March 21st, 2009
Breedwell Press is pleased to announce the July 1, 2009 release of Lawrence Lapin’s debut novel, Super Virus: Immortal Sins. This thriller seriously considers one of mankind’s legendary pursuits: immortality.
Lapin tells of geneticist and surgeon Adam Boatwright and the strange Israeli scientist, Itzak Friedman, who might have known how to stop the aging process.
But nothing goes right for Adam.
Adam will find himself wrongly accused of Itzak’s murder. While trying to clear himself, he investigates the scientist’s experiments. It was curing Itzak’s wife’s cancer that launched it all. Before he died, Itzak was about to transfer laboratory success with animals to humans, using himself as guinea pig.
After Adam learns that his own wife Vera is likely to get the hereditary breast cancer now killing her sister, he steps into the dead man’s shoes, desperate to save her. He is undeterred in that pursuit, even though he’s been accused of slitting Itzak’s throat. The prosecutor claims that Adam’s emergency tracheotomy on the choking scientist was just a cover-up, and that his true motive was stealing Itzak’s research. Although he is innocent, Adam knows that wheels of justice turn slowly, and his projects would whither away while a trial unfolds. He must solve the murder himself. But he will simultaneously extend Itzak’s research to save Vera.
So begins a series of misadventures. Adam will become drawn into a conspiracy, of which Itzak’s strange choking death is only the first of many cruel turns. Can Adam solve that murder case without ruining any chance of achieving justice?
Adam suspects that continuous viral infection will generate mysterious I-complex chemicals warding off other viruses while ensuring that cells divide faithfully, stopping any cancer-cell growth. That would also prevent aging, which is caused by errors when cells divide. Adam’s cure for cancer will grant virtual immortality to the recipient.
Adam uses all his genetics skills and a team of researchers in attempting to create a super virus, one that is harmless but which makes cells divide perfectly. Colleagues think he is working on a preventive for saving mice, not humans. An ethical scientist, Adam must first test the super virus to see if it works and doesn’t cause harm; only then will he let Vera have it. He therefore injects himself with the genetically-engineered virus. Nothing happens, except a ringing in his ears.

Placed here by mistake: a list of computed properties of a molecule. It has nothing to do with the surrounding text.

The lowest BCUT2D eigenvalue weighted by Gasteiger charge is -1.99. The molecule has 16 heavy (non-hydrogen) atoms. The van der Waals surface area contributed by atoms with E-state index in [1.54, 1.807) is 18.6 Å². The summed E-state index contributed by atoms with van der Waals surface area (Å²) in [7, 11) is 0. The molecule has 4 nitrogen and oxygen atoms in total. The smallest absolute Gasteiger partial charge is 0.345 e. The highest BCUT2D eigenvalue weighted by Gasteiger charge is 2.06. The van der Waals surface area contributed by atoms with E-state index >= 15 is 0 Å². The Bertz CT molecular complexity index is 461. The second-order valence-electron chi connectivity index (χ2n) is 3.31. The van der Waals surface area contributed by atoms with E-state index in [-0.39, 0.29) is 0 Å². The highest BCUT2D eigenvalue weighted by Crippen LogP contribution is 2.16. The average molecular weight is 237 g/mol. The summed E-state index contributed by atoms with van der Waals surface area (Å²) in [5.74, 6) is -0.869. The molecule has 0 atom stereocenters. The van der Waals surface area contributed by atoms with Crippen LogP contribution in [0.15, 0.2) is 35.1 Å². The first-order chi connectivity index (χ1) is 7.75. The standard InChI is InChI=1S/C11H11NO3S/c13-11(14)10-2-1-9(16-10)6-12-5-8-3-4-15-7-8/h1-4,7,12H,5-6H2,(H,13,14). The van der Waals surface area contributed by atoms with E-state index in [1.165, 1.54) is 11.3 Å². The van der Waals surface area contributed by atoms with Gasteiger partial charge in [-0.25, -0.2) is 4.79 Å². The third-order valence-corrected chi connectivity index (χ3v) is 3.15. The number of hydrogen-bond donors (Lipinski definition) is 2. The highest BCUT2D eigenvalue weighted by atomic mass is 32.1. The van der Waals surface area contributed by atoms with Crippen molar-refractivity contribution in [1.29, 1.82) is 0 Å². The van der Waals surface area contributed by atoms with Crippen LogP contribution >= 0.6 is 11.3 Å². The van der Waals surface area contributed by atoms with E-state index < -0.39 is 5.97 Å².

But Vera suspects Adam now has all the purported properties of being virtually immortal. The only way to prove it would be to expose Adam to horrible diseases and see if he survives.
We won’t tell more of the story. But Lawrence Lapin raises many issues with Adam’s tale. First, is immortality a good or bad thing? It certainly has been a universal attractant throughout history. We’ve all heard of Ponce de Leon and his Fountain of Youth. People will pay dearly to extend their lives, even if only by months.
Another question is: what will happen to a society if people don’t age? Would the world be better? What if only a few know the secret?
Lapin’s more fundamental questions are: Can life as we know it even continue without death? Will evolution stop?
Through the eyes of Adam and Vera, the author hints at the magnitude of possible evil arising from virtual immortality. Imagine a monopolist who can control a magical substance stopping the aging process. Lapin draws the analogy between forbidden drugs, like cocaine, and the universal attractor that cessation of aging would be. Cocaine has corrupted governments and caused drug wars. The potential havoc from a substance granting virtual immortality would dwarf anything brought by mere coca leaves and opium poppies. A profiteer could control not merely billions of dollars, but rather trillions. He might hold sway over billions of people.
So what is Adam to do? To cover his tracks he must lie. He hates doing so, but deception might save the world. Nobody must know that virtual immortality might even be possible. Must he conspire to combat evil forces that would entangle him in a web of trouble and further intrigue? How will he do it? Will it work? This book tells how he copes.
And how should a decent scientist like Adam spend the rest of his life, suspecting but never certain that he is immortal? Losing his appetite for the deceptions necessary to hide that potential truth, Adam considers devoting his life using genetics in helping rescue endangered species. If he must have an extraordinarily long life, he wants some good to come of it.
Although Super Virus is Lapin’s first work of fiction, he has spent his adult life writing books. He authored a business statistics text book that some say was the best ever written. Many agree that Dr. Lapin’s forte has been clear explanations. He made statistics easy for hundreds of thousands of college students.
That writing style is reflected in this book. Lapin knows how to make complex ideas easy to understand. But Super Virus is not complicated, just light reading. It is not at all typical of science fiction. Indeed, Lapin insists his book is not science fiction. Rather, it is a story about a scientist, and the author makes a small amount of science extremely simple. Lapin asks the reader to suspend disbelief just once. Mostly, Lapin’s book reads like reality, with lots of mystery and suspense. Adam’s relationship with Vera is in itself a very beautiful love story. Lapin tells their story and gives a fast read that is crystal clear and powerful.